Dora and the Lost City of Gold




Keeping up with the Indiana Joneses has never felt so painful and inane.


Dora and the Lost City of Gold

Isabela Moner and her beloved monkey Boots


Be warned: Dora and the Lost City of Gold is not a film for all the family. It’s only for the very youngest members of the cinemagoing public. The multiplex is awash with cartoons at the moment and this is another one, albeit with live actors. With much of the action filmed in studio-built jungles, the tone is artificial and as broad as a barn door. Besides, there’s an animated fox in a Dick Turpin mask and a CGI monkey with the year’s most disturbing face. Children, though, will know what to expect, as the film is adapted from Nickelodeon’s cartoon TV series Dora the Explorer featuring the intrepid Latino adventurer of the title with a talking backpack.


Here, Dora, now sixteen (Isabela Moner), is sent off by her parents (Michael Peña, Eva Longoria) to another jungle – high school in Los Angeles. With no social skills to talk of, she determines to be herself and greets everybody she meets and sings silly songs to herself as she goes about her day. Of course, she is instantly branded the class weirdo and Dora has to learn to grow up fast, although her knowledge of Herman Melville’s subtext of Moby-Dick astonishes her English teacher, as well as her fellow students. Then, on a day trip to a museum, she, her cousin Diego (Jeff Wahlberg) and two other pupils are kidnapped by mercenaries and airlifted to the Peruvian rainforest…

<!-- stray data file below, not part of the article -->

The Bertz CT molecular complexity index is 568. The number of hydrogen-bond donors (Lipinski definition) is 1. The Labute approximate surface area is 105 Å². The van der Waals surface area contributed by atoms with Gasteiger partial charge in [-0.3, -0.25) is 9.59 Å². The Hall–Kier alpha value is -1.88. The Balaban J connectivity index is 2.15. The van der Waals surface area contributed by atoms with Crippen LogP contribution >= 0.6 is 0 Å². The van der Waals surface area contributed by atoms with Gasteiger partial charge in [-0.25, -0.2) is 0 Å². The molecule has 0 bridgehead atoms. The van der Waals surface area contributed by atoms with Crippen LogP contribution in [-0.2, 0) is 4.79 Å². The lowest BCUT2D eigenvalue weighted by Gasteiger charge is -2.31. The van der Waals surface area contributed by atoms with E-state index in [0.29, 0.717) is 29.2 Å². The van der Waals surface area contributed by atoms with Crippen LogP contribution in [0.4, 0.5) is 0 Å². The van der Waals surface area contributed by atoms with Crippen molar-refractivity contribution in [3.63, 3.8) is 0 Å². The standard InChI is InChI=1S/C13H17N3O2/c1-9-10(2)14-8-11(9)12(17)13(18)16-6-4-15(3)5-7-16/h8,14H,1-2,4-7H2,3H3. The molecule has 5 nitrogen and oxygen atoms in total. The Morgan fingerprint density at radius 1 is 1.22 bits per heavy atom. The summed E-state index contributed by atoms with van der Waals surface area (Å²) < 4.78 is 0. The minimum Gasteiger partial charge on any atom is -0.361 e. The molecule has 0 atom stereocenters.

The skin-crawling cheerfulness of Dora is embodied with unabashed enthusiasm by Isabela Moner, the child actress who made her mark in Transformers: The Last Knight, Sicario 2: Soldado and Instant Family. It’s a testament to the 17-year-old’s commitment that she throws herself so wholeheartedly into Dora’s ingenuousness, dispelling the world-weary cynicism that the actress has previously displayed so adeptly. The grown-ups fare less well, with Michael Peña giving the most embarrassing performance of his career in several misjudged attempts at broad comedy (such as when he attempts to imitate the electronic beat of a rave dance). Actually, there’s nothing subtle about this pantomimic farce, in which characters literally utter such ejaculations as “Oops!” and “Huh?”


No doubt if you’re three-years-old, you might tap into the lunacy of it all, but for those with a more mature outlook, the experience will be nigh short of excruciating.




Cast: Isabela Moner, Eugenio Derbez, Michael Peña, Eva Longoria, Adriana Barraza, Temuera Morrison, Jeff Wahlberg, Nicholas Coombe, Madeleine Madden, Pia Miller, Q'orianka Kilcher, Isela Vega, Madelyn Miranda, Malachi Barton, Christopher Kirby; and the voices of Danny Trejo and Benicio Del Toro.


Dir James Bobin, Pro Kristin Burr, Screenplay Nicholas Stoller and Matthew Robinson, Ph Javier Aguirresarobe, Pro Des Dan Hennah, Ed Mark Everson, Music John Debney and Germaine Franco, Costumes Rahel Afiley.


Paramount Players/Nickelodeon Movies/Walden Media/Media Rights Capital/Burr! Productions-Paramount Pictures.

102 mins. USA/Australia. 2019. Rel: 16 August 2019. Cert. PG.